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    STP245

    Vibratory Polishing of Metallographic Specimens for Optical and Electron Microscopy

    Published: 01 January 1958


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    Abstract

    In principle, the art of preparing metallographic specimens with abrasives has not altered for more than 50 years. In 1956, vibratory polishing was introduced to the field of metallography. At that time the technique was used only on aluminum alloys. Since that time, much effort has been expended by the Metallography Department of the Oak Ridge National Laboratory toward the development of this new mode of polishing. The technique was used on ferrous alloys and non-ferrous alloys other than aluminum. Preliminary experiments with small-diameter polishing bowls showed promise. Later experiments with larger (12-in. diameter) bowls were more successful from the standpoint of polishing speed and capacity of the polishing bowl. Details of the equipment and the technique are given, together with results and illustrative micrographs obtained on plain carbon steel, nickel-molybdenum alloy, and the interface of a europium oxide particle surrounded by stainless steel.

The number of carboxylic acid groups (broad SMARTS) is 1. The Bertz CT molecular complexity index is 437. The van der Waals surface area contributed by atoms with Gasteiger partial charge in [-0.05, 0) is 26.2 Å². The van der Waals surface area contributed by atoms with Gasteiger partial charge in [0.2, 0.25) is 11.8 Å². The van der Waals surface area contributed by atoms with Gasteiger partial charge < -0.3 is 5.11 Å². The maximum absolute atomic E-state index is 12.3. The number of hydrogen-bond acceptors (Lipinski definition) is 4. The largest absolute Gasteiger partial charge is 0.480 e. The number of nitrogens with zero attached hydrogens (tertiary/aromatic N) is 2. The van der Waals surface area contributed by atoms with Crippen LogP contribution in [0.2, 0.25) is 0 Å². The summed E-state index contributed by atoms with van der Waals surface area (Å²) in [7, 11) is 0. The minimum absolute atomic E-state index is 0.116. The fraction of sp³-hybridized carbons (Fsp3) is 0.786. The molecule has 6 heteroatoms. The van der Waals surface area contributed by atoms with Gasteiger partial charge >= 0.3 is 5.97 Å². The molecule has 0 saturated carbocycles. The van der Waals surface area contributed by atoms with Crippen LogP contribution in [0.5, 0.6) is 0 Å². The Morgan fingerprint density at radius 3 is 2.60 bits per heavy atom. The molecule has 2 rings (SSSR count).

After a 14-month test period many advantages are apparent when compared with conventional hand-polishing techniques and many automatic polishing machines: Other work can be done while the polishing operation is going on; over-polishing is less likely to occur; less time is required to train personnel; and finishes obtained are comparable if not superior to those obtained by hand polishing.


    Author Information:

    Long, EL
    Oak Ridge National LaboratoryUnion Carbide Corp., for the U. S. Atomic Energy Commission, Oak Ridge, Tenn.

    Gray, RJ
    Oak Ridge National LaboratoryUnion Carbide Corp., for the U. S. Atomic Energy Commission, Oak Ridge, Tenn.


    Committee/Subcommittee: E04.01

    DOI: 10.1520/STP39529S